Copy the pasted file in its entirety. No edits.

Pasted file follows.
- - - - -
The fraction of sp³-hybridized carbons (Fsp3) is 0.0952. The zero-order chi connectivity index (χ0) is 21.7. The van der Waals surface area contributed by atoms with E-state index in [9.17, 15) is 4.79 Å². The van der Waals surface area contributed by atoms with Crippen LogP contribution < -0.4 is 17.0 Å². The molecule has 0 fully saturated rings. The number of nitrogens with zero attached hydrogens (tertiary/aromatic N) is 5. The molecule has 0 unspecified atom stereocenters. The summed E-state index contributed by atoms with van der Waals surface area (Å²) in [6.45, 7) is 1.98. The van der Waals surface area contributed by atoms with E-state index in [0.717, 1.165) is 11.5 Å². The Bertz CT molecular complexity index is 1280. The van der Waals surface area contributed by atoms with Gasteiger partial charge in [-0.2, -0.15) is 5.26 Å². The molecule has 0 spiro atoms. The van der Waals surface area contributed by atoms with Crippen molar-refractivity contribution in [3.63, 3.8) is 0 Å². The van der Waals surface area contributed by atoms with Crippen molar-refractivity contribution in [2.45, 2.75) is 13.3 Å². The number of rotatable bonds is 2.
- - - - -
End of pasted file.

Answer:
The fraction of sp³-hybridized carbons (Fsp3) is 0.0952. The zero-order chi connectivity index (χ0) is 21.7. The van der Waals surface area contributed by atoms with E-state index in [9.17, 15) is 4.79 Å². The van der Waals surface area contributed by atoms with Crippen LogP contribution < -0.4 is 17.0 Å². The molecule has 0 fully saturated rings. The number of nitrogens with zero attached hydrogens (tertiary/aromatic N) is 5. The molecule has 0 unspecified atom stereocenters. The summed E-state index contributed by atoms with van der Waals surface area (Å²) in [6.45, 7) is 1.98. The van der Waals surface area contributed by atoms with E-state index in [0.717, 1.165) is 11.5 Å². The Bertz CT molecular complexity index is 1280. The van der Waals surface area contributed by atoms with Gasteiger partial charge in [-0.2, -0.15) is 5.26 Å². The molecule has 0 spiro atoms. The van der Waals surface area contributed by atoms with Crippen molar-refractivity contribution in [3.63, 3.8) is 0 Å². The van der Waals surface area contributed by atoms with Crippen molar-refractivity contribution in [2.45, 2.75) is 13.3 Å². The number of rotatable bonds is 2.